Akira Tana's second CD as a leader for the Japanese label Paddlewheel doesn't restrict itself to the same jazz standards and frequently recorded jazz works. Instead, Tana and his bandmates (frequent collaborator Rufus Reid on bass and pianist Ted Lo) rely on a mix of originals, lesser known gems by talented other jazz musicians, and a trio of Chinese folk songs. Lo's snappy post-bop "Jewel's Eyes" would fit the repertoire of talented composer/pianists like Kenny Barron, Donald Brown, Mulgrew Miller, or James Williams. Tana contributed the tense, somewhat mysterious "Skyline," while Reid's "No Place Like the End of the World" is a lovely ballad, accented by Tana's tasteful brushwork. Horace Silver's "Sweet Stuff" is hardly one of his better known pieces, so the trio's rendition of his delicate ballad is an obvious highlight. Guitarist Gene Bertoncini wrote "Sofflee," a very intricate reworking of the chord changes to the standard "Softly, as in a Morning Sunrise," which showcases the leader's brushwork in some terrific exchanges with Reid. Jaco Pastorious penned "Three Views of a Secret," a subtle but upbeat ballad. Tana's idea to incorporate Chinese folk songs works very well. "Moon Over the World" has a pop sensibility, but the lovely melody and superb musicianship keep it viable. "Condor Man" was once a theme song to a popular kung fu TV show, yet Lo's imaginative samba setting likewise keeps it from falling into predictability. "Reflections of Love" begins as a ballad before suddenly segueing into a wild post-bop arrangement, with Tana's exciting drum solo as its centerpiece. Since the Paddlewheel edition of this highly recommended CD is somewhat difficult to obtain, most jazz fans will be pleased to learn that Sons of Sound reissued this release in the U.S. in early 2004.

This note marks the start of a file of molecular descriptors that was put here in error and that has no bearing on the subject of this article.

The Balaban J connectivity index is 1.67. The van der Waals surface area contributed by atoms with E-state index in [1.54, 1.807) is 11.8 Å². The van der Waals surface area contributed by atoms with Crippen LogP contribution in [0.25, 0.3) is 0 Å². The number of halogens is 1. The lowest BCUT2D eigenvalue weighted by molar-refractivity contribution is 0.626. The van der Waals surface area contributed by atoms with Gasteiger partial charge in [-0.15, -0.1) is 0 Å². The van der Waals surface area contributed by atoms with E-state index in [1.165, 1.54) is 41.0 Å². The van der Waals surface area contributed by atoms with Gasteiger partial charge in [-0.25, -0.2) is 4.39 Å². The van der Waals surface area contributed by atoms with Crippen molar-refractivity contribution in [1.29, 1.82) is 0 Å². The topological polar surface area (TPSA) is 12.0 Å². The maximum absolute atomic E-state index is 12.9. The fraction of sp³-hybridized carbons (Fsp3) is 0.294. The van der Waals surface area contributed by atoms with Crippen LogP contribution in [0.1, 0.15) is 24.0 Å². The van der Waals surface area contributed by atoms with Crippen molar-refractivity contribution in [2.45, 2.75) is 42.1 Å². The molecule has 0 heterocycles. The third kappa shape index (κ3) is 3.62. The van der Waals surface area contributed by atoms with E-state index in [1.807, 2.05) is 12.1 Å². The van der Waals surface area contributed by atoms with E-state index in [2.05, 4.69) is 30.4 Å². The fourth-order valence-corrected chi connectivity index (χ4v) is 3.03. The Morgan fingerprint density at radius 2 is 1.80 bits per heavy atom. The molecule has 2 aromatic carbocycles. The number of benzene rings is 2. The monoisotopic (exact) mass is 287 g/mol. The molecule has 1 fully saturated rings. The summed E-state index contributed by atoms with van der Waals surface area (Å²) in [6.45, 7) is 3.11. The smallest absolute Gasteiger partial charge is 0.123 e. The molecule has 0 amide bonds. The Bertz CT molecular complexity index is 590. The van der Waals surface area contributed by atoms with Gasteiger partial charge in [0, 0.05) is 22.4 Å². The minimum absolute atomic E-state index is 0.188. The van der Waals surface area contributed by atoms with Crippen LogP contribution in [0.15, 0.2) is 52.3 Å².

Share this page
AllMusic Review by Ken Dryden